High-Speed Helicopter Rotor Noise-Shock Waves as a Potent Source of Sound
In this paper we discuss the problem of high speed rotor noise prediction. In particular, we propose that from the point of view of the acoustic analogy, shocks around rotating blades are sources of sound. We show that, although for a wing at uniform steady rectilinear motion with shocks the volume quadrupole and shock sources cancel in the far field to the order of 1/r, this cannot happen for rotating blades. In this case, some cancellation between volume quadrupoles and shock sources occurs, yet the remaining shock noise contribution is still potent. A formula for shock noise prediction is presented based on mapping the deformable shock surface to a time independent region. The resulting equation is similar to Formulation lA of Langley. Shock noise prediction for a hovering model rotor for which experimental noise data exist is presented. The comparison of measured and predicted acoustic data shows good agreement.
KeywordsDura Acoustics Line Source
Unable to display preview. Download preview PDF.
- 1.F. Farassat and K. S. Brentner, “The Uses and Abuses of the Acoustic Analogy in Helicopter Rotor Noise Prediction”, Journal of the AHS, 33 (1), 1988, pp 29–36.Google Scholar
- 2.F. Farassat, “Quadrupole Source in Prediction of the Noise of Rotating Blades - A New Source Description”, AIAA-87–2675, 1987.Google Scholar
- 3.F. Farassat and M. K. Myers, “An Analysis of the Quad rupole Noise of High Speed Rotating Blades”, Computational Acoustics, Vol. 2, D. Lee, A. Cakmak, and R. Vichnevetsky ( Eds. ), Elsevier Science Publishers, 1990, pp 227–240.Google Scholar
- 5.F. Farassat and K. S. Brentner, “The Influence of Quad rupole Sources in the Boundary Layer and Wake of a Blade on Helicopter Rotor Noise”, paper presented at the International Technical Specialists Meeting on Rotorcraft Acoustics and Rotor Fluid Dynamics, sponsored by AHS and RAeS, October 15–17, 1991 Philadelphia, PA.Google Scholar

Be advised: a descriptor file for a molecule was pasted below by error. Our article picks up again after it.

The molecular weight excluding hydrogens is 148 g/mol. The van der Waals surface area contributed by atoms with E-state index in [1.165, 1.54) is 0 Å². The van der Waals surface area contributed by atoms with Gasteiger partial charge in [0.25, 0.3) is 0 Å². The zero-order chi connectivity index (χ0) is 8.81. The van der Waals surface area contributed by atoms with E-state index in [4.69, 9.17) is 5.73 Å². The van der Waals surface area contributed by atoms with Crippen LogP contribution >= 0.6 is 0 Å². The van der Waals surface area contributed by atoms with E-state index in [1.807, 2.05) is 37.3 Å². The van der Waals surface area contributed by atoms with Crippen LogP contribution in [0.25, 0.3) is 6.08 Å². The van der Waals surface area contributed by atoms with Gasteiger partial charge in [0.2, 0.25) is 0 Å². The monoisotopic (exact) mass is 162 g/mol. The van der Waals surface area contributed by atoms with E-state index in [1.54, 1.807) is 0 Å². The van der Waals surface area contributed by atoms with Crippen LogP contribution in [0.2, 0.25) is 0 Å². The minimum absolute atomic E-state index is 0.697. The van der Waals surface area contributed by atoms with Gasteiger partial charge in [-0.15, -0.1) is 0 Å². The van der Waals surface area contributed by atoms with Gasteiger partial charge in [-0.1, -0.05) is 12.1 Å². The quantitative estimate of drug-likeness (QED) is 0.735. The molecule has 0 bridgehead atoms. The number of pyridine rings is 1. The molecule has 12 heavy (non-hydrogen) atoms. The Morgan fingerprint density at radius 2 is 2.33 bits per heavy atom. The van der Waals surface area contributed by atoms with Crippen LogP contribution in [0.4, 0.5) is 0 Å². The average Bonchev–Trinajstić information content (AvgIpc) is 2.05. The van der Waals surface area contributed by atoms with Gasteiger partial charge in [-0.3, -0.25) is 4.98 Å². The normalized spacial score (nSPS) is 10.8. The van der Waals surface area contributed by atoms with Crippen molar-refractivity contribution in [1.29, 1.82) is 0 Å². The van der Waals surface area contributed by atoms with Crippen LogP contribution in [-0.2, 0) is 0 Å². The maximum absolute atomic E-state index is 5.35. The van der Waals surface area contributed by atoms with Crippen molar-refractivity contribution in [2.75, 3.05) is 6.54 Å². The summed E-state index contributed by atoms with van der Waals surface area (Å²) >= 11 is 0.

- 7.R. P. Kanwal, Generalized Functions - Theory and Technique, Academic Press, 1983.Google Scholar
- 8.F. Farassat and H. Tadghighi, “Can Shock Waves on Helicopter Rotors Generate Noise? A Study of the Quadrupole Source”, paper presented at the 46th Annual Forum and Technology Display of the AHS, May, 1990, Washington D.C.Google Scholar
- 10.F. H. Schmitz and Y. H. Yu, “Theoretical Modeling of High Speed Impulsive Noise”, Journal of the AHS, 24 (1), 1979, 10–19.Google Scholar
- 11.K. J. Schultz and W. R. Splettstoesser, “Prediction of Helicopter Rotor Impulsive Noise Using Measured Blade Pressures”, paper presented at the 43rd Annual Forum and Technology Display of the AHS, May 1987, St. Louis, MO.Google Scholar
- 12.F. Farassat, “Theoretical Analysis of Linearized Acoustics and Aerodynamics of Advanced Supersonic Propellers”, AGARD CP- 366, 1984, Aerodynamics and Acoustics of Propellers.Google Scholar
- 13.K. S. Brentner, “Prediction of Helicopter Rotor Discrete Frequency Noise - A Computer Program Incorporating Realistic Blade Motions and Advanced Acoustic Formulation”, NASA TM-87721, 1986.Google Scholar
- 14.H. Tadghighi, R. Holz, F. Farassat and Y.-J. Lee, “Development of a Shock Noise Prediction Code for High-Speed Helicopters - The Sub-sonically Moving Shock”, paper presented at the 47th Annual Forum and Technology Display of the AHS, May 1991, Phoenix, Arizona.Google Scholar
- 16.L. N. Sankar and D. Prichard, “Solution of Transonic Flow Past Rotor Blades Using Conservative Full Potential Equation”, AIAA-85–5012, 1985.Google Scholar